All of us in one way or another joke about our modifying gender, race, religious, nationality stereotypes. While it is very tricky to engage in banter about these labels, it also puts conversation about these potential barriers out into the open rather than having us anxiously stepping around any of these conversations. As Columbia University professor Jonathan Rieder claims: Identity politics are not static oppositions but dynamically evolving notions and not necessarily contradictory ones. How we talk about religion, race, and ethnicity is important.

Three years ago, two of our students created a powerful video that highlighted the diversity within this community. They shot images of members of the student body, faculty, and staff. Each portrait revealed something that we all know about that person and something that we may not know; something that added complexity to what we saw.

I have spoken a great deal about feeling good about being yourself. I have recommended that you surround yourself with friends who support who you are—who help you be your best self. A good leader and a good friend brings out the best in others.

I also believe that if you take the time to get to know each other, beyond the artificial labels of gender, class, ethnicity; if you get to know each other beyond what grade you are in, whether you are an athlete or artist, whether you are cool or a self-proclaimed nerd, you will find that you have much more in common than you may realize.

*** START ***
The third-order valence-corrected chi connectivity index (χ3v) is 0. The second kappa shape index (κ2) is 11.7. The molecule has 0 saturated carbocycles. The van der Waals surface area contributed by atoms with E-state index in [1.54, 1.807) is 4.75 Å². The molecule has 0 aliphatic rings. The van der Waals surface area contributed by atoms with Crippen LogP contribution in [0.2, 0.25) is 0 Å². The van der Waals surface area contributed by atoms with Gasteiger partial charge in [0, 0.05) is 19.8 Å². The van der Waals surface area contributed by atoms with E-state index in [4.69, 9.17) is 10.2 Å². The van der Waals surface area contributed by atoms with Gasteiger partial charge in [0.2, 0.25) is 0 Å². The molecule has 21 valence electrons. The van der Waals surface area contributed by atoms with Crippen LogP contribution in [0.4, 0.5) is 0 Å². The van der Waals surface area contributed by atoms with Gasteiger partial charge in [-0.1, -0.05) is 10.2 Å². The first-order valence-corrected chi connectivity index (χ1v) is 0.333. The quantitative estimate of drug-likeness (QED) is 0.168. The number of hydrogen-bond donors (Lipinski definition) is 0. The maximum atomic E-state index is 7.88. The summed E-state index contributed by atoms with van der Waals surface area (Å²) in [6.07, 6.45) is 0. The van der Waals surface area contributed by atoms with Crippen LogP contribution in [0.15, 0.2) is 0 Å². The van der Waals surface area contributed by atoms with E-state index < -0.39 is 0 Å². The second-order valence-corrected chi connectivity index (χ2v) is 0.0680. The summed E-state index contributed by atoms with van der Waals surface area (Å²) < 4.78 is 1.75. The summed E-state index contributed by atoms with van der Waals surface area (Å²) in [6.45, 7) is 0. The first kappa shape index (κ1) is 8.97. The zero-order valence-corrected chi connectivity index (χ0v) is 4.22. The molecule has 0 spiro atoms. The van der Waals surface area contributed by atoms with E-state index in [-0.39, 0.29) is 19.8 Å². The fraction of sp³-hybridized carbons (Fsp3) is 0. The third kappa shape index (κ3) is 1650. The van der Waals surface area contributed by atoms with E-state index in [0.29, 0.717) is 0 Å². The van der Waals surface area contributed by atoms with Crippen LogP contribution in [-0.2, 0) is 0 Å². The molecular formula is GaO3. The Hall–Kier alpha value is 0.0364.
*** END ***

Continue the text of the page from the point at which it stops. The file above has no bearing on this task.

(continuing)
Imagine approaching each person in this Community as though they were the English patient, and you have to unwrap the person's identity by asking questions and getting to know them, not by their outward appearance, but by how they think, what they believe and what they care about.

If you do this, you will realize that we are all human, rich in complexities, and worthy of attention. If we truly get to know each other, if we are willing to cross potential barriers of race, religion, and ethnicity, we will realize that nothing human is foreign.

I would like to conclude by showing you the video that our MBS students, Elaina Aquila '12 and Rubana Islam '12 produced three years ago.

Sources

Ondaatje, Michael. The English Patient. New York: Vintage International, 1993.

Sen, Amartya. Identity and Violence, The Illusion of Destiny. New York: W. W. Norton & Company, 2006.

Rieder, Jonathan. The Word of the Lord is Upon Me: The Righteous Performance of Martin Luther King, Jr,. Cambridge, MA: Harvard University Press, 2008.

http://www.neh.gov/about/awards/national-humanities-medals/amartya-sen